I have mixed feelings about the show, however. I like the fact that it’s a medical show whose main character is a nurse, not a doctor. And there isn’t a nurse alive who's more compassionate toward her patients, and sometimes fellow employees, than Jackie Peyton.
But she’s a drug addict, and watching her get through her days at the hospital or at home, and with her husband and daughters, boyfriends, drug suppliers and drug counselors, is like watching a plane tumbling out of the sky on its way to a horrific crash.
Only Redeeming Quality?
She engages in continual lying and minor theft, and is unfaithful to her husband, and her boyfriend after her divorce. And she neglects her children, with dire results. Indeed, her compassion appears to be her only redeeming quality.
If she were a real person, not just a character in a TV series, I wouldn’t judge her. And I would always hesitate to judge somebody who suffers from such an affliction, which at the least reduces her culpability. As Pope Francis has said, “Who am I to judge?” But her character is a useful model for discussing the moral compass of contemporary America because such shows, in my opinion, both reflect the mores of society and help form them.
In showing such compassion for others, Jackie – as Jesus might say – may not be far from the kingdom of God because in the moral economy of Christianity, love trumps all. But it doesn’t replace all.
The hospital itself, All Saints, is emblematic of our secular age. It’s a former Catholic hospital, once served by dozens of nuns who were doctors, nurses and administrators, that has been sold to a corporation. The chapel is now a place for employees, and presumably patients and visitors, to have quiet chats or quiet time. It’s not a place of worship, and there’s no evidence of anything religious happening there or anywhere else in the hospital.
And Jackie’s brand of morality is fairly common in contemporary society, which, in my opinion, has moral blind spots. One blind spot is lying, and in this category, the view of the show’s characters and common public opinion is that the end justifies the means. If it’s for a “good” cause – such as saving embarrassment, hassle, conflict – it’s OK.
A second blind spot is sexuality. Virtually all the characters on the show engage in casual sexual activity, reflecting what I believe to be current societal values. In the Judeo-Christian tradition, and in my opinion, casual sex is incompatible with the search for God.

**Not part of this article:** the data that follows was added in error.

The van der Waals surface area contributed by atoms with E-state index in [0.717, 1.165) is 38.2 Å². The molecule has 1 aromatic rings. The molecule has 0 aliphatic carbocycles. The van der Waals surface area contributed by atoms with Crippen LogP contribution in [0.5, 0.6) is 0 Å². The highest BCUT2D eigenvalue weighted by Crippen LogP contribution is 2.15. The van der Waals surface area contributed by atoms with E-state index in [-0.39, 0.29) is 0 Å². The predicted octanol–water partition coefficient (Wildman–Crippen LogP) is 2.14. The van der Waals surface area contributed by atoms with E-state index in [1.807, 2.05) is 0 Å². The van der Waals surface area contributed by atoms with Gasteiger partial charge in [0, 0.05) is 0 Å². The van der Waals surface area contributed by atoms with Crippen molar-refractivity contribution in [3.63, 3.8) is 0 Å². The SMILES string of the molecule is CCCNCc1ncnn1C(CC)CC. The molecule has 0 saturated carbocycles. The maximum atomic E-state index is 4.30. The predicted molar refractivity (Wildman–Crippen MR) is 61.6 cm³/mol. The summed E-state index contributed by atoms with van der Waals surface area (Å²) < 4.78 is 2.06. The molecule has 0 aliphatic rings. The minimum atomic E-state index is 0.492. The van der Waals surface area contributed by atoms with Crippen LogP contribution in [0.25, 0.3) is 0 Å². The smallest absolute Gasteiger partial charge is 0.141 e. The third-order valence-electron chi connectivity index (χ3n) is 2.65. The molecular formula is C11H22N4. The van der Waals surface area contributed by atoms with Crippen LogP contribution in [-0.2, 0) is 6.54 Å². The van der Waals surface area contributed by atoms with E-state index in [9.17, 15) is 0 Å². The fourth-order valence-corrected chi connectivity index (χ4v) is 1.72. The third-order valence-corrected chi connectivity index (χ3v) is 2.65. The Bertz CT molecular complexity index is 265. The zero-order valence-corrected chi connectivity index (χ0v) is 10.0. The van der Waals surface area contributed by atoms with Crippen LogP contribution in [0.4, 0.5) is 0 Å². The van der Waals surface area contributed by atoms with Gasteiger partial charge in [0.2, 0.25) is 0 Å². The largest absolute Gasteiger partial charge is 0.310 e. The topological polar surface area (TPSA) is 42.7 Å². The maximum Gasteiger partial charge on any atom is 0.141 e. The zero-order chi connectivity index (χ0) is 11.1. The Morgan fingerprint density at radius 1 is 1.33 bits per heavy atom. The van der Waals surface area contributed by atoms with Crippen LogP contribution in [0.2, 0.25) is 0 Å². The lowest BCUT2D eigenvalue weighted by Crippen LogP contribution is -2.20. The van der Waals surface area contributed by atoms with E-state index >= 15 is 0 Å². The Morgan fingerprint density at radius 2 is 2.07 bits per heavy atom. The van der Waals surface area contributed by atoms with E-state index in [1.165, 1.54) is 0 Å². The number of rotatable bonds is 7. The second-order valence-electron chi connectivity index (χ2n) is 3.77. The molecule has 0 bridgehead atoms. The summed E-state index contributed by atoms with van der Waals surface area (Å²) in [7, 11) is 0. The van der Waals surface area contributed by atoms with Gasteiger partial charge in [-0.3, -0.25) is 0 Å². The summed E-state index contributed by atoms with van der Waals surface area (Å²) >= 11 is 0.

Some readers will brand me, and anyone who suggests re-thinking our current views of sexuality, a prude. Others will smell hypocrisy, but just to be clear, this isn’t a judgment of people who engage in casual sex. That’s between them and God. I’m suggesting that as a society we’re going down the wrong path in our sexual practices and that rethinking that path appears to be off-limits to people who otherwise have pretty well-tuned moral antennae.
Another blind spot in our moral vision – though happily not as widespread as the first two – is the need for moral formation of our children. Jackie obviously fails in this department and with serious consequences. But teaching children to do the right thing, not just by word but by how we live, is among the most important functions of parenting.
What does all this “moralizing” have to do with the search for God?
Doing and Not DoingThe search for God is not just about believing, about faith struggles, but about “doing” and “not-doing.” It involves the attempt to establish a relationship with God, meaning that we who are searching should continually strive to be more Godlike, leaving behind past practices if necessary.
This is evident in both the Christian and Jewish traditions, and Jesus covers both in Mathew’s gospel when he urges his followers to take God’s law seriously. In the Message translation:
“Trivialize even the smallest item in God’s law and you will only have trivialized yourself,” he says. “But take it seriously, show the way for others, and you will find honor in the kingdom. Unless you do far better in the matters of right living, you won’t know the first thing about entering the kingdom.”
In another sign of our age, Nurse Jackie wears a medal of Mary on her neck and for a time sends her children to a parochial school, indicating that she was probably at one time a Catholic. One of the few times she refers to religion on the show is in a prayer that so many who can’t bring themselves to commit to God have uttered: “God, make me good, but not yet.”